Each librarian has 45 minutes to research the question and an additional 45 minutes to answer the query, as well as outline the search strategy that they employed to find the answer. You can follow the action – and vote for the winning search strategy and answers to the queries – on the Mosman Library vs that search engine challenge blog. Questions are posted to the blog daily at 10 AM (AEST), with answers posted at 12 noon. The winner will be announced on Monday 1 June.
For many of us, Google is the preferred search engine of choice. One of the main reasons that it continues to enjoy such a consistent level of popularity is its easy to use interface, as well as a raft of innovative features that are continually being improved upon.
Google has recently announced the upcoming release of Google Squared, which aims to include smarter, more relevant search results from any Google search. Search results will display graphically, in “squares” (table format), providing snippets of relevant information about the search term. The information that is displayed about the search topic can also be customised by the user.
Google Squared search results, via Google Blogoscoped.
You can view a brief demo of Google Squared’s capabilities here.
Google Squared will will soon be available for testing via Google Labs so keep your eye on upcoming developments and why not have a play with a few of Google’s other offerings in the pipeline while you’re there?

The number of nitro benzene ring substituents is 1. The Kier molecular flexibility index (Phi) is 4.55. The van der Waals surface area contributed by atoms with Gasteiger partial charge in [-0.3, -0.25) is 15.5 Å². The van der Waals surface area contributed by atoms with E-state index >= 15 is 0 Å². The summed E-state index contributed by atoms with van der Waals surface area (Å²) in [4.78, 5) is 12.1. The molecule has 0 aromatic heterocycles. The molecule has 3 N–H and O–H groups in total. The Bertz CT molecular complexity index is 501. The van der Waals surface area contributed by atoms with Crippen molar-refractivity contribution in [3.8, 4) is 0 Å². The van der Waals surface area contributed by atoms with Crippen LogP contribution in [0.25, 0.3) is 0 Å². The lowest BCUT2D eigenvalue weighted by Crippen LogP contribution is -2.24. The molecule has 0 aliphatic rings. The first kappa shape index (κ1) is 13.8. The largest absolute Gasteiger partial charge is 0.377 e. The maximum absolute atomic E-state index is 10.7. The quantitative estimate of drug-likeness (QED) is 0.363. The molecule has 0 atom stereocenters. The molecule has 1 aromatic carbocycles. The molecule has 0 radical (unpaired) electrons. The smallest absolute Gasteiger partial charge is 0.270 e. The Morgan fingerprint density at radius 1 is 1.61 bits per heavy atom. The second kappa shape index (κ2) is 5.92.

While you wait for Google Squared to be tested and implemented, you might want to take advantage of even more search options that are currently available in Google’s search results. You can watch a nice summary of the current search options here.
I keep meaning to post about all of the things that are happening with Google and now that I’ve built up a few, I’ll share them with you.
The latest issue of Cites & Insights has an interesting wrap up of commentary surrounding the recent court case between the Authors Guild and Google over Google’s Book Search which raised issues of copyright and content ownership and usage. The wrap-up is available in both HTML and PDF. Terms of the settlement are available here and there is also more information about the legal ramifications on Google here.
In other Google news, Google have added yet another layer to their Google Maps venture by incorporating transport details for a limited number of cities. Google Earth also has new features including the ability to explore the ocean floor.
I have also been doing a bit of playing with a number of different search parameters which I came across on LifeHacker. They have a great section devoted to Google tips and tricks. Did you know that you can search for an image and limit it by size? No, then find out more! Google also has a page dedicated to helping you get the most out of your searching.
Google has changed the way that a lot of us approach finding information on the Internet. And it’s been around for 10 years! Check out what the Googlers themselves have to say about the impact that Google has had and what else has changed in the last 10 years.